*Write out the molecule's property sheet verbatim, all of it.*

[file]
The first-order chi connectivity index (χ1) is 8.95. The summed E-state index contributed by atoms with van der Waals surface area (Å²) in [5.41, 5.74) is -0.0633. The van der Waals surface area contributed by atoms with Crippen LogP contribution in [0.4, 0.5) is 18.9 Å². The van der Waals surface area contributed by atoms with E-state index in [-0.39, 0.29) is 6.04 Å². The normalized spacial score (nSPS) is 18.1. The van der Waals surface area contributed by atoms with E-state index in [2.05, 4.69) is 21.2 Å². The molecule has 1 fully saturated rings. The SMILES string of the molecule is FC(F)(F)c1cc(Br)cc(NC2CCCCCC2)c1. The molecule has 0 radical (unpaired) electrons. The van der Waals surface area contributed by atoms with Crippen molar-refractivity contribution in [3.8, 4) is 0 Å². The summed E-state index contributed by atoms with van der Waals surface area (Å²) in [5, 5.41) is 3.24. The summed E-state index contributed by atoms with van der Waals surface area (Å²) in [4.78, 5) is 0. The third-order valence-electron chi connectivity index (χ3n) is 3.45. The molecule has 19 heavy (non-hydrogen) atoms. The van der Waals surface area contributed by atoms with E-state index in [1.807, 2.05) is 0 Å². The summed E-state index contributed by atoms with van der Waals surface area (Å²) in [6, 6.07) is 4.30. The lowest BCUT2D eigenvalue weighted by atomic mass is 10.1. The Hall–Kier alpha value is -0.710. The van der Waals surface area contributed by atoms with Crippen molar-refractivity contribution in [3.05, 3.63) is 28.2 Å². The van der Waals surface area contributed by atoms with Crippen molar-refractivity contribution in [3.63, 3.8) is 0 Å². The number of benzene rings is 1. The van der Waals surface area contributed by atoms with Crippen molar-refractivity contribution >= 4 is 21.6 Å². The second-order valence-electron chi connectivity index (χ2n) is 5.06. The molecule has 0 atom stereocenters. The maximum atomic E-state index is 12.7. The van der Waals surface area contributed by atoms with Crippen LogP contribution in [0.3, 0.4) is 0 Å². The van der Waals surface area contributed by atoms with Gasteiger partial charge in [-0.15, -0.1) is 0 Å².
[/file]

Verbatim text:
The first-order chi connectivity index (χ1) is 8.95. The summed E-state index contributed by atoms with van der Waals surface area (Å²) in [5.41, 5.74) is -0.0633. The van der Waals surface area contributed by atoms with Crippen LogP contribution in [0.4, 0.5) is 18.9 Å². The van der Waals surface area contributed by atoms with E-state index in [-0.39, 0.29) is 6.04 Å². The normalized spacial score (nSPS) is 18.1. The van der Waals surface area contributed by atoms with E-state index in [2.05, 4.69) is 21.2 Å². The molecule has 1 fully saturated rings. The SMILES string of the molecule is FC(F)(F)c1cc(Br)cc(NC2CCCCCC2)c1. The molecule has 0 radical (unpaired) electrons. The van der Waals surface area contributed by atoms with Crippen molar-refractivity contribution in [3.8, 4) is 0 Å². The summed E-state index contributed by atoms with van der Waals surface area (Å²) in [5, 5.41) is 3.24. The summed E-state index contributed by atoms with van der Waals surface area (Å²) in [4.78, 5) is 0. The third-order valence-electron chi connectivity index (χ3n) is 3.45. The molecule has 19 heavy (non-hydrogen) atoms. The van der Waals surface area contributed by atoms with E-state index in [1.807, 2.05) is 0 Å². The summed E-state index contributed by atoms with van der Waals surface area (Å²) in [6, 6.07) is 4.30. The lowest BCUT2D eigenvalue weighted by atomic mass is 10.1. The Hall–Kier alpha value is -0.710. The van der Waals surface area contributed by atoms with Crippen molar-refractivity contribution in [3.05, 3.63) is 28.2 Å². The van der Waals surface area contributed by atoms with Crippen molar-refractivity contribution in [3.63, 3.8) is 0 Å². The number of benzene rings is 1. The van der Waals surface area contributed by atoms with Crippen molar-refractivity contribution >= 4 is 21.6 Å². The second-order valence-electron chi connectivity index (χ2n) is 5.06. The molecule has 0 atom stereocenters. The maximum atomic E-state index is 12.7. The van der Waals surface area contributed by atoms with Crippen LogP contribution in [0.3, 0.4) is 0 Å². The van der Waals surface area contributed by atoms with Gasteiger partial charge in [-0.15, -0.1) is 0 Å².